WASHINGTON (AP) —Welcome to Washington, Mr. President-elect.

Just two weeks before Inauguration Day, congressional Democrats have stalled Barack Obama’s economic recovery legislation while his pick for Commerce secretary, Bill Richardson, has withdrawn under an ethics cloud. It’s a hard dose of reality to swallow at the threshold to the White House.

While these are hiccups in what has otherwise been a smooth transition, Obama’s response suggests that he is a patient and pragmatic politician, willing to trade time for consensus on legislation and to jettison allies who jeopardize his carefully built reformist image.

The next president of the United States understands that the power of his office has its limits, even in crisis. He knows, too, how weary voters are of the seamy, transactional side of politics as outlined in the cases involving Richardson and Illinois Gov. Rod Blagojevich – the latter a “pay for play” scandal that may yet reach into Obama’s inner circle.

“These are the first nicks in the president-elect’s armor for changing the way that Washington works,” said Republican strategist Joe
Gaylord. “What might be happening is the rude awakening to the fact that talking about change and actually accomplishing it are two different things.”

Gaylord said he wasn’t implying that Obama or his plans are tarnished. But the GOP strategist, like some Democratic counterparts interviewed Monday, said this week’s episodes are a mere preview of the challenges that lay ahead for Obama.

Not since Franklin Roosevelt in 1932 has an incoming president faced a plate so full: A global economic crisis, wars in Iraq and Afghanistan, the Israeli attack on the Gaza Strip, an auto industry on the brink of collapse, a soaring national debt and the lingering threat of terrorism.

And then there are the politics of modern Washington. Hours before his plane landed in the nation’s capital on Sunday for his pre-inaugural move from Chicago, Democratic congressional leaders put Obama on notice that his multibillion-dollar economic plan would not be ready before he takes office.

Obama visited Capitol Hill on Monday to press his case with lawmakers. He wanted voters to see him on the case, too.

“The economy is very sick,” Obama said.

He promised to work hard this month to get the jobs-and-spending legislation to his desk shortly after taking office.
In fact, pre-inauguration passage was an unrealistic goal set by his team. Obama should have dampened expectations weeks ago.

“Big policy changes are difficult to enact quickly,” said Matt Grossman, a political scientist at Michigan State University. “But it’s hard to call this a setback. It will be an impressive feat if he passes $850 billion in new spending in the first month of his administration.”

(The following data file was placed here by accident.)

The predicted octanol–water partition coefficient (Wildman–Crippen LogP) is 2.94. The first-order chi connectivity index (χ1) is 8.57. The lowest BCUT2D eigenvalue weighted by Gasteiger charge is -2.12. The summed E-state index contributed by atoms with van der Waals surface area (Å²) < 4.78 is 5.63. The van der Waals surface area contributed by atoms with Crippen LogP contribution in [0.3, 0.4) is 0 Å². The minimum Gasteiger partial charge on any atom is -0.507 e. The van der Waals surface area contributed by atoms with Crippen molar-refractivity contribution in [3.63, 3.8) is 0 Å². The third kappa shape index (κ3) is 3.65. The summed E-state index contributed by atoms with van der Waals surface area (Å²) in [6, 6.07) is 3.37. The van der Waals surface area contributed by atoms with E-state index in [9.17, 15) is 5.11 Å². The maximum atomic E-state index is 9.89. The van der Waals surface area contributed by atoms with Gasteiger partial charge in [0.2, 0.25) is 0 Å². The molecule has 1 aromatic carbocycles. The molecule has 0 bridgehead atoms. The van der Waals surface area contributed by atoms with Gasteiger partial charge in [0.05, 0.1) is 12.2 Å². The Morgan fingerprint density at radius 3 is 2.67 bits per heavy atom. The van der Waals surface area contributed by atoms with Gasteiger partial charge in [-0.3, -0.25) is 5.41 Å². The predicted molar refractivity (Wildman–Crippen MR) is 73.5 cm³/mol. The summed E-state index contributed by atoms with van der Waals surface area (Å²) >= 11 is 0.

What the development does suggest is that Obama is determined – at least for now – to take the time and energy required to pass a major spending bill with what amounts to a bipartisan consensus in this polarized capital.

“His style of governing – at least how he professes to govern – is about accommodation and communication which slows things down even when you have big majorities,” said Democratic strategist Jim Jordan. “If we learned one thing from the campaign it’s that Obama has a tremendous sense of pacing and timing.”

Except when it comes to Richardson.

The New Mexico governor abandoned his nomination under pressure of a federal investigation into how his political donors landed a lucrative state transportation contract. Obama’s team and Richardson knew of the investigation when the Commerce post was offered in November.

What changed? The political atmosphere. While there is no public evidence that Obama or his team had anything to do with peddling his Senate seat – the accusation facing Blagojevich – the Illinois case has shone an unwelcome spotlight on the political system that gave birth to Obama’s career. It raises again the questions about Obama’s ties to questionable figures such as convicted influence peddler Tony Rezko.

Obama’s chief of staff for the White House, Rahm Emanuel, had talked to Blagojevich and the governor’s chief of staff and had recommended another Obama aide, Valerie Jarrett, for Obama’s Senate seat, according to an internal review ordered by Obama.

Those actions are not illegal, and Emanuel still appears to have Obama’s confidence.

But nobody should underestimate Obama’s quick hook. During the campaign, top adviser Jim Johnson was let go over loans he received on favorable terms from a company embroiled in the nation’s mortgage crisis.

Foreign policy adviser Samantha Power left Obama’s campaign after a Scottish newspaper reported that she had called Sen. Hillary Rodham Clinton – then Obama’s top rival – “a monster.” Obama friend and pastor Jeremiah Wright? Gone.

Like any good politician, Obama knows how to cut his losses. He must be most diligent when the promise of  “new politics” rubs up against the realities of the old.

EDITOR’S NOTE: Ron Fournier is Washington Bureau chief for The Associated Press.